Tags: Harvard | Barro | Stimulus | Spending

Harvard’s Barro: More Fed Stimulus Would Fail

Thursday, 10 May 2012 12:30 PM

Harvard economist Robert Barro says that larger fiscal deficits just won't work.

"Curiously, this plea for more fiscal expansion fails to offer any proof that Organization for Economic Cooperation and Development (OECD) countries that chose more budget stimulus have performed better than those that opted for more austerity," Barro writes in The Wall Street Journal.

"Similarly, in the American context, no evidence is offered that past U.S. budget deficits (averaging 9 percent of GDP between 2009 and 2011) helped to promote the economic recovery."

Editor's Note: I Wish I Were Wrong — Economist Laments Being Right. See Interview.

Barro points out that Germany and Sweden each moved toward rough budget balance between 2009 and 2011 while sustaining comparatively strong growth — the average growth rate per year of real GDP for 2010 and 2011 was 3.6 percent for Germany and 4.9 percent for Sweden.

"If austerity is so terrible, how come these two countries have done so well?" he asks.

The OECD countries most clearly in or near renewed recession — Greece, Portugal, Italy, Spain and perhaps Ireland and the Netherlands — are among those with relatively large fiscal deficits, Barro points out.

“The median of fiscal deficits for these six countries for 2010 and 2011 was 7.9 percent of GDP. Of course, part of this pattern reflects a positive effect of weak economic growth on deficits, rather than the reverse,” he says.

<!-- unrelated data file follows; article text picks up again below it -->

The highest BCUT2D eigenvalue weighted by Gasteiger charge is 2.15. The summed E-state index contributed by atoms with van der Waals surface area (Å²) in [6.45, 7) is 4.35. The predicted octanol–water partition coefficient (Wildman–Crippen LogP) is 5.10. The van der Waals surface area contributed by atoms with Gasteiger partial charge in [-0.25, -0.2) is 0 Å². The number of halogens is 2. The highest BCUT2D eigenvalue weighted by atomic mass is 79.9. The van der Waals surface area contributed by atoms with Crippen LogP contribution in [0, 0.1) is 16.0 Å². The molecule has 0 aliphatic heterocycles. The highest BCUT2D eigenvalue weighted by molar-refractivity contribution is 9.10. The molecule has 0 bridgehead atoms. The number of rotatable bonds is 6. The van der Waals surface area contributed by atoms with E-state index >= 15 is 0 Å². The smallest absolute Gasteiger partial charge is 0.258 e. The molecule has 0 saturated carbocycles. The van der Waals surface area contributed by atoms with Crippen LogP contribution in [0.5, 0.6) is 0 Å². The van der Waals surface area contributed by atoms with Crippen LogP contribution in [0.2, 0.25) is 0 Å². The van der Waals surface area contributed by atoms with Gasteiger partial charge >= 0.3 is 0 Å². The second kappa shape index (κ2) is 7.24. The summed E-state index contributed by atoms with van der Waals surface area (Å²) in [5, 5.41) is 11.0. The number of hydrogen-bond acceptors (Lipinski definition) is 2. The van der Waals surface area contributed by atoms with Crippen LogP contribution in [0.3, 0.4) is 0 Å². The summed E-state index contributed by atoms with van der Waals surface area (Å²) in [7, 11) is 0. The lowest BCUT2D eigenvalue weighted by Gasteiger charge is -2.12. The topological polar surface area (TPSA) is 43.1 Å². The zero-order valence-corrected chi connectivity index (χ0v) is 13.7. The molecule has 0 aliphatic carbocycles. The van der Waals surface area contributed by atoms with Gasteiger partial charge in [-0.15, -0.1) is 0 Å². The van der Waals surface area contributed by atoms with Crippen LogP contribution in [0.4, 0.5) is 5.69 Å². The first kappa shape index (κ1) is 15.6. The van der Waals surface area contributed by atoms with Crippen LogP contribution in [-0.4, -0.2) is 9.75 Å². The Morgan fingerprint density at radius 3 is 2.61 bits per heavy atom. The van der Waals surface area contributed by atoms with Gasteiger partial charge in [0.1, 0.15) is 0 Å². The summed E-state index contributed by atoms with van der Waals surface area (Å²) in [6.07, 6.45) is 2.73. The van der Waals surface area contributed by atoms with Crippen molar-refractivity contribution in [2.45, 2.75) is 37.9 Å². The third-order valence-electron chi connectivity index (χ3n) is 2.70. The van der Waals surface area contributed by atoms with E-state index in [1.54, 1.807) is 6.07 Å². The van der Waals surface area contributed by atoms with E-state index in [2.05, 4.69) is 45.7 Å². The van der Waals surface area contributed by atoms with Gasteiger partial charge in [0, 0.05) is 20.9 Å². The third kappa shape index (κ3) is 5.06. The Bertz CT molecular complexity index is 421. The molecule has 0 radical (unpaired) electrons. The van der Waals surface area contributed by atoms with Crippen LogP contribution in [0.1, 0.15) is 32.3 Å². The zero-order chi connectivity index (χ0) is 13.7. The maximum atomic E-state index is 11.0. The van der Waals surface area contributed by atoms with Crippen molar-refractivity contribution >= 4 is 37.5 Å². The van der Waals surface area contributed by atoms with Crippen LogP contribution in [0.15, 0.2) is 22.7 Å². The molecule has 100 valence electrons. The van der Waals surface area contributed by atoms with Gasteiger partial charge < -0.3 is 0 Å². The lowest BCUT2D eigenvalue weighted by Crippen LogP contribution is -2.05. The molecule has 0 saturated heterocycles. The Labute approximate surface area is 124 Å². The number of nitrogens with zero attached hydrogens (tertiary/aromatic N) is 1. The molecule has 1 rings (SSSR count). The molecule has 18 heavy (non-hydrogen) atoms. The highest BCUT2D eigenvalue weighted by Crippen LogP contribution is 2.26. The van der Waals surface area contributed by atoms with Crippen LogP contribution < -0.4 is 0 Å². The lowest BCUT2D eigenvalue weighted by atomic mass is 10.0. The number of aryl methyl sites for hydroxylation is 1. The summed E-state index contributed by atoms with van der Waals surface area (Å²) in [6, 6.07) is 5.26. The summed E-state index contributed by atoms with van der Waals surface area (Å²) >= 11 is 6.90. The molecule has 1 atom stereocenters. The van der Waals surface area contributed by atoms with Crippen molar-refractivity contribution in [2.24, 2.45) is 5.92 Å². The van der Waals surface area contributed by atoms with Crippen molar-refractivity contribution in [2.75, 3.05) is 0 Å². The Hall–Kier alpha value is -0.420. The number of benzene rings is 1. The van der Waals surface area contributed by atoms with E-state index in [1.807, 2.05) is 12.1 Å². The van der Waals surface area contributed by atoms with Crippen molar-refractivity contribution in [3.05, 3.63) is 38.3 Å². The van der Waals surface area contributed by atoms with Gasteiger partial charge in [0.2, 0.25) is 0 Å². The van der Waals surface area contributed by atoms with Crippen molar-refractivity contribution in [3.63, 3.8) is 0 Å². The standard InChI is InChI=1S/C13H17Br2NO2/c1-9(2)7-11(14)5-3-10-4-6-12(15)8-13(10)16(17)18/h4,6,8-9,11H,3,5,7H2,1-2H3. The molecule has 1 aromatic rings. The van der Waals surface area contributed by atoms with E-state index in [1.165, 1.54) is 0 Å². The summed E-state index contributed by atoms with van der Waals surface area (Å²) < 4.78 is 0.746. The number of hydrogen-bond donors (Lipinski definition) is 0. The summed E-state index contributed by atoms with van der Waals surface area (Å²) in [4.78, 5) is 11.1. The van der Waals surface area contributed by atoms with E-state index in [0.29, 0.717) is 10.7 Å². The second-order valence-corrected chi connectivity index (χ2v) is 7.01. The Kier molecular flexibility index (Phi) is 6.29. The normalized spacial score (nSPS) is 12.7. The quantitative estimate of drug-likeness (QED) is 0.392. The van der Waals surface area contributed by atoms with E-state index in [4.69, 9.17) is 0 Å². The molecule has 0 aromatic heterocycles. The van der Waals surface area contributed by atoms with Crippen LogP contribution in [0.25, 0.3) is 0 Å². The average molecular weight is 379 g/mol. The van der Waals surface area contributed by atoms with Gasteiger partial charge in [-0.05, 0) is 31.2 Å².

“But there is nothing in the overall OECD data since 2009 that supports the Keynesian view that fiscal expansion has promoted economic growth.”

Barro says that the large fiscal deficits had a moderately positive effect on U.S. GDP growth in 2009, but this effect faded quickly and most likely became negative for 2011 and 2012.

“Every time heightened fiscal deficits fail to produce desirable outcomes, the policy advice is to choose still larger deficits,” says Barro.

“If, as I believe to be true, fiscal deficits have only a short-run expansionary impact on growth and then become negative, the results from following this policy advice are persistently low economic growth and an exploding ratio of public debt to GDP.”

The Belfast Telegraph reports that German Chancellor Angela Merkel continues to emphatically reject calls to abandon austerity measures.

"Growth through structural reform is important and necessary — growth through debt would throw us back to the beginning of the crisis," Merkel says.

Editor's Note: I Wish I Were Wrong — Economist Laments Being Right. See Interview.

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